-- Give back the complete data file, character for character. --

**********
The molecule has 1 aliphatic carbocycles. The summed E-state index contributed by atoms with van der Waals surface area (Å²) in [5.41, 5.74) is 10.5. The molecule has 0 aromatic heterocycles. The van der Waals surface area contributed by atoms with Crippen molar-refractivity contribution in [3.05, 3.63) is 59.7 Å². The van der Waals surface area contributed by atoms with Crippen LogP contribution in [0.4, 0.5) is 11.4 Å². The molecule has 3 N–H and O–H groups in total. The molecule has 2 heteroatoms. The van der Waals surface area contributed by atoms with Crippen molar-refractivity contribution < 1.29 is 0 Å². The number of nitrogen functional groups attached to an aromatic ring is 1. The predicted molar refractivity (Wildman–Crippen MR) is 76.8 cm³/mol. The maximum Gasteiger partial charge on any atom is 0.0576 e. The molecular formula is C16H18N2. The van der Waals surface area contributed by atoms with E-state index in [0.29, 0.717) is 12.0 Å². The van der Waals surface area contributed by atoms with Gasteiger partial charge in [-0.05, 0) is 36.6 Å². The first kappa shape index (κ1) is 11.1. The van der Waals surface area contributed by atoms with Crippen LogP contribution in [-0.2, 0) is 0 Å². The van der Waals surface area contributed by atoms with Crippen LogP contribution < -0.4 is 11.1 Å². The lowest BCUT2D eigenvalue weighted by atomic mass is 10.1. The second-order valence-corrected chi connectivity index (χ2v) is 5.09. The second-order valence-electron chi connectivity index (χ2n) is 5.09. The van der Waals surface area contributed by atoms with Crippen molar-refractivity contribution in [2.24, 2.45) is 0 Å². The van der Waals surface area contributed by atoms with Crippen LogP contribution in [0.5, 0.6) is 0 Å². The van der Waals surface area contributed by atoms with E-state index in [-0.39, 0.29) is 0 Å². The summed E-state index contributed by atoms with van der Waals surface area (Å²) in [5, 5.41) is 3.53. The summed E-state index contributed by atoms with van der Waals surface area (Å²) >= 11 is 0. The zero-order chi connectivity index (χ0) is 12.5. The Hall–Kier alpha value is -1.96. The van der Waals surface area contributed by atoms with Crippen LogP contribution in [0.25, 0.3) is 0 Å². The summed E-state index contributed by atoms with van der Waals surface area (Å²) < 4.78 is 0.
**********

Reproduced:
The molecule has 1 aliphatic carbocycles. The summed E-state index contributed by atoms with van der Waals surface area (Å²) in [5.41, 5.74) is 10.5. The molecule has 0 aromatic heterocycles. The van der Waals surface area contributed by atoms with Crippen molar-refractivity contribution in [3.05, 3.63) is 59.7 Å². The van der Waals surface area contributed by atoms with Crippen LogP contribution in [0.4, 0.5) is 11.4 Å². The molecule has 3 N–H and O–H groups in total. The molecule has 2 heteroatoms. The van der Waals surface area contributed by atoms with Crippen molar-refractivity contribution < 1.29 is 0 Å². The number of nitrogen functional groups attached to an aromatic ring is 1. The predicted molar refractivity (Wildman–Crippen MR) is 76.8 cm³/mol. The maximum Gasteiger partial charge on any atom is 0.0576 e. The molecular formula is C16H18N2. The van der Waals surface area contributed by atoms with E-state index in [0.29, 0.717) is 12.0 Å². The van der Waals surface area contributed by atoms with Gasteiger partial charge in [-0.05, 0) is 36.6 Å². The first kappa shape index (κ1) is 11.1. The van der Waals surface area contributed by atoms with Crippen LogP contribution in [-0.2, 0) is 0 Å². The van der Waals surface area contributed by atoms with Crippen LogP contribution < -0.4 is 11.1 Å². The lowest BCUT2D eigenvalue weighted by atomic mass is 10.1. The second-order valence-corrected chi connectivity index (χ2v) is 5.09. The second-order valence-electron chi connectivity index (χ2n) is 5.09. The van der Waals surface area contributed by atoms with Crippen molar-refractivity contribution in [2.24, 2.45) is 0 Å². The van der Waals surface area contributed by atoms with Crippen LogP contribution in [0.5, 0.6) is 0 Å². The van der Waals surface area contributed by atoms with E-state index in [-0.39, 0.29) is 0 Å². The summed E-state index contributed by atoms with van der Waals surface area (Å²) in [5, 5.41) is 3.53. The summed E-state index contributed by atoms with van der Waals surface area (Å²) >= 11 is 0. The zero-order chi connectivity index (χ0) is 12.5. The Hall–Kier alpha value is -1.96. The van der Waals surface area contributed by atoms with Crippen LogP contribution in [0.25, 0.3) is 0 Å². The summed E-state index contributed by atoms with van der Waals surface area (Å²) < 4.78 is 0.